Practicum: Curriculum and Supervised Teaching

1.0

EDUC 304

Curriculum and Instruction in Elementary Education

1.0

EDUC 305

Curriculum, Instruction and Special Needs in Elementary Education

1.0

EDUC 310

Seminar: Child Literacy and the Teaching of Reading

1.0

EDUC 314

Learning and Teaching Mathematics: Content, Cognition, and Pedagogy

1.0

EDUC 325

Seminar: Educating English Language Learners

1.0

 Education Electives 

AFR 105 Introduction to the Black Experience 1.0
AFR 206 African American History 1500-Present  1.0
AFR 249 From Mumbet to Michelle Obama: Black Women's History 1.0
AMST 121 Ethnic studies: Key Concepts, Theories, and Methods 1.0
AMST 151 Asian American Experience 1.0
AMST 152 Race, Ethnicity, and Politics in America 1.0
AMST 161 Introduction to Latina/o Studies 1.0
AMST 222 / PSYC 222 Asian American Psychology 1.0
AMST 225 / SOC 225 Life in the Big City: Urban Studies and Policy 1.0
AMST 246 / SOC 246 U.S. Immigration 1.0
AMST 251 / SOC 251 Racial Regimes in the United States and Beyond 1.0
AMST 264 Histories of Asian American Labor and Immigration 1.0
AMST 281 / ENG 297 Rainbow Republic: American Queer Culture from Walt Whitman to Lady Gaga 1.0
AMST 290 / PEAC 290 Afro-Latinas/os in the U.S. 1.0
AMST 315 Beats, Rhymes, and Life: Hip-Hop Studies 1.0
ANTH 210 Political Anthropology 1.0
ANTH 231 / PEAC 231 Anthropology In and Of the City 1.0
CAMS 276 Media Publics: An Introduction to Civic Media 1.0
CLSC 216 / PSYC 216 Psychology of Language 1.0
CLSC 316 / PSYC 316 Seminar: Language Acquistion 1.0
CS 232 Artificial Intelligence 1.0
ECON 241 Poverty and Inequality in Latin America 1.0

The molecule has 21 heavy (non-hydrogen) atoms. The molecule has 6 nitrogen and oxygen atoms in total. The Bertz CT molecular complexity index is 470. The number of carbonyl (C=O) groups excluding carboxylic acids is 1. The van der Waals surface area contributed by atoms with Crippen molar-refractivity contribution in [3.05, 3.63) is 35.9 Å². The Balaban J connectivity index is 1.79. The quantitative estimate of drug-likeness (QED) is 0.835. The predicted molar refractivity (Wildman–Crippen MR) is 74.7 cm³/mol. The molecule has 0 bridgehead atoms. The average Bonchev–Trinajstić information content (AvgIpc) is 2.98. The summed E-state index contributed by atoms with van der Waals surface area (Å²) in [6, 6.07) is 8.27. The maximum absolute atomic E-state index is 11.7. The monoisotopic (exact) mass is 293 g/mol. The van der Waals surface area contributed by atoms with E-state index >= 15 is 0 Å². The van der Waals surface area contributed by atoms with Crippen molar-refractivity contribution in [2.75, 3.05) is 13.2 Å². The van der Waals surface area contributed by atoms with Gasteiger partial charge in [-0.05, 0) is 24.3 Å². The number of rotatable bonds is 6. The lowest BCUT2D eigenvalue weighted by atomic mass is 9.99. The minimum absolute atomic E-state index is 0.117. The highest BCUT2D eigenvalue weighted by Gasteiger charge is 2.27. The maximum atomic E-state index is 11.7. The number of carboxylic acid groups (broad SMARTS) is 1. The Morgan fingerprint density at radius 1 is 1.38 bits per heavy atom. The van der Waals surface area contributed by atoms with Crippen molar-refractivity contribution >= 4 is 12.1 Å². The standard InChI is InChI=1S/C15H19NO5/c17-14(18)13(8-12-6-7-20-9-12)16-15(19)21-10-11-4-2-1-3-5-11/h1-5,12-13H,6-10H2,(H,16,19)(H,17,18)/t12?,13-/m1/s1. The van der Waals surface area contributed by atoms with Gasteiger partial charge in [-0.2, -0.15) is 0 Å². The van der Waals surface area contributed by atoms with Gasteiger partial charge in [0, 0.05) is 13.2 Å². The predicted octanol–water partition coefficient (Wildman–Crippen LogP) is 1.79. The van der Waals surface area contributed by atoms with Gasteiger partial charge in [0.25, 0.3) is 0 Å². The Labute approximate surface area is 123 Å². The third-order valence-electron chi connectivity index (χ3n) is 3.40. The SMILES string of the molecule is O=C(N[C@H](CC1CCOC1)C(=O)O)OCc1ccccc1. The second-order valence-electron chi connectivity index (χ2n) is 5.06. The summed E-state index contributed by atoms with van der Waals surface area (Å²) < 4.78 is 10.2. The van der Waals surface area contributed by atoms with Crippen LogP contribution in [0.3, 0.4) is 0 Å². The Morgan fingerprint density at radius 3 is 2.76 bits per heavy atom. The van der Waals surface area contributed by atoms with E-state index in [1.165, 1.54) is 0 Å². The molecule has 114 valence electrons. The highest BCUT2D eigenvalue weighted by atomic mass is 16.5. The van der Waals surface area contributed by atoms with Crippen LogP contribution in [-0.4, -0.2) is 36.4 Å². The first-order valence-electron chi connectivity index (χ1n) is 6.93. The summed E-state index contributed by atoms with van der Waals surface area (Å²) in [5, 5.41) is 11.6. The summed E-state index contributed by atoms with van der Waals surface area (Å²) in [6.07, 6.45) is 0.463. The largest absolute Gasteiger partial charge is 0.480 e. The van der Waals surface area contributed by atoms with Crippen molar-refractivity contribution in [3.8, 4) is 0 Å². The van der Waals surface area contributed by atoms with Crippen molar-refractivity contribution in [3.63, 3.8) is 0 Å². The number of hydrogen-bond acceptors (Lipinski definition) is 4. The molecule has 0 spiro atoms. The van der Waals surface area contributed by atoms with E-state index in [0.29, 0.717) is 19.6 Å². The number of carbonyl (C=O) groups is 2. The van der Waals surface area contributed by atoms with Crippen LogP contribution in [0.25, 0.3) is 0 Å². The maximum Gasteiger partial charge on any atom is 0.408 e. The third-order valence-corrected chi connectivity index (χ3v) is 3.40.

ECON 326 Seminar: Advanced Economics of Education 1.0
ECON 327 The Economics of Law, Policy and Inequality 1.0
ENGR 305 / PEAC 305 Intersections of Technology, Social Justice, and Conflict 1.0
HIST 203 Out of Many: American History to 1877 1.0
HIST 204 The United States History since 1865 1.0
HIST 253 First Peoples: An Introduction to Native American History 1.0
LING 114 Introduction to Linguistics 1.0
LING 238 Sociolinguistics 1.0
LING 244 Language: Form and Meaning 1.0
LING 248 Introduction to Historical Linguistics 1.0
LING 312 Bilingualism: An Exploration of Language, Mind, and Culture 1.0
LING 338 Seminar: African American English 1.0
PEAC 104 Introduction to the Study of Conflict, Justice, and Peace 1.0
PEAC 206 / POL2 220 Qualitative Methods in the Social Sciences 1.0
POL1 328 Seminar: Immigration, Politics, and Policy 1.0
POL1 337 Seminar: Race in American Politics 1.0
POL4 249 Neoliberalism and its Critics 1.0
POL4 311 Seminar: Grassroots Organizing 1.0
POL4 341 Beyond Prisons: Resistance, Reform, Abolition 1.0
PSYC 101 Introduction to Psychology 1.0
PSYC 207 Developmental Psychology 1.0
PSYC 210 Social Psychology 1.0
PSYC 217 Cognition 1.0
PSYC 245 Cultural Psychology 1.0
PSYC 325 Seminar: Adolescent Psychology: Bridging Research and Practice 1.0
PSYC 326 Seminar: Child and Adolescent Psychopathology 1.0
PSYC 333 Clinical and Educational Assessment 1.0
PSYC 337 Seminar: Prejudice and Discrimination 1.0
PSYC 344 Seminar: Social Imagination 1.0
PSYC 345 Seminar: Becoming a Mindreader: The Development of a Theory of Mind 1.0
SOC 205 / WGST 211 Modern Families and Social Inequalities: Private Lives and Public Policies 1.0
SOC 209 Social Inequality: Race, Class and Gender 1.0
SOC 311 / WGST 311 Seminar: Families, Gender, the State, and Social Policies 1.0
WGST 108 The Social Construction of Inequalities: Race, Gender, Class and Sexuality 1.0
WGST 221 Gender, Race, and the Carceral State 1.0
WGST 224 Feminist Ethnography 1.0
WGST 326 Seminar: Crossing the Border(s): Narratives of Transgression 1.0
WRIT 110 WGST 108 The Social Construction of Inequalities: Race, Gender, Class and Sexuality 1.0
MIT EC. 717 D-Lab: Education and Learning 1.0
MIT 11.124 Introduction to Education: Looking Forward and Looking Back on Education 1.0
MIT 11.125 Introduction to Education: Understanding and Evaluating Education 1.0